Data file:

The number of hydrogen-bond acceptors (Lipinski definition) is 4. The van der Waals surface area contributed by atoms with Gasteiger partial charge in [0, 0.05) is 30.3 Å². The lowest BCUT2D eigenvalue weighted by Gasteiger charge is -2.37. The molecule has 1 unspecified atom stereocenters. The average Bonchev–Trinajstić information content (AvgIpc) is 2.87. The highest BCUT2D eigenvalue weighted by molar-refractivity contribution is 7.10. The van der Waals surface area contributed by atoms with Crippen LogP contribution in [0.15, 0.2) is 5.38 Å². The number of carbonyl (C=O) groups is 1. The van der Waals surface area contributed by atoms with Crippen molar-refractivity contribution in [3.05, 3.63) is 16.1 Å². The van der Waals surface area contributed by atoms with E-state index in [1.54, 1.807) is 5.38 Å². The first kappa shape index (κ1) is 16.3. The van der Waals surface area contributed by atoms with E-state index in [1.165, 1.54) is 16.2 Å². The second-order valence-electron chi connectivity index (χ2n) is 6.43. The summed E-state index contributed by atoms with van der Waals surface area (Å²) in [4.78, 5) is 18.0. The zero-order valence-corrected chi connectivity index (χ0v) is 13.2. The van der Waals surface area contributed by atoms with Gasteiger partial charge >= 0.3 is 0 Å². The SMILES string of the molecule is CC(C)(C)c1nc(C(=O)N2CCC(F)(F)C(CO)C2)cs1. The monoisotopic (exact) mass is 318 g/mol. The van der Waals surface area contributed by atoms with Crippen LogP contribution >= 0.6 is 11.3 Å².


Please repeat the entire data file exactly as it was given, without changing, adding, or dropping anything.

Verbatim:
The number of hydrogen-bond acceptors (Lipinski definition) is 4. The van der Waals surface area contributed by atoms with Gasteiger partial charge in [0, 0.05) is 30.3 Å². The lowest BCUT2D eigenvalue weighted by Gasteiger charge is -2.37. The molecule has 1 unspecified atom stereocenters. The average Bonchev–Trinajstić information content (AvgIpc) is 2.87. The highest BCUT2D eigenvalue weighted by molar-refractivity contribution is 7.10. The van der Waals surface area contributed by atoms with Crippen LogP contribution in [0.15, 0.2) is 5.38 Å². The number of carbonyl (C=O) groups is 1. The van der Waals surface area contributed by atoms with Crippen molar-refractivity contribution in [3.05, 3.63) is 16.1 Å². The van der Waals surface area contributed by atoms with E-state index in [1.54, 1.807) is 5.38 Å². The first kappa shape index (κ1) is 16.3. The van der Waals surface area contributed by atoms with E-state index in [1.165, 1.54) is 16.2 Å². The second-order valence-electron chi connectivity index (χ2n) is 6.43. The summed E-state index contributed by atoms with van der Waals surface area (Å²) in [4.78, 5) is 18.0. The zero-order valence-corrected chi connectivity index (χ0v) is 13.2. The van der Waals surface area contributed by atoms with Gasteiger partial charge >= 0.3 is 0 Å². The SMILES string of the molecule is CC(C)(C)c1nc(C(=O)N2CCC(F)(F)C(CO)C2)cs1. The monoisotopic (exact) mass is 318 g/mol. The van der Waals surface area contributed by atoms with Crippen LogP contribution >= 0.6 is 11.3 Å².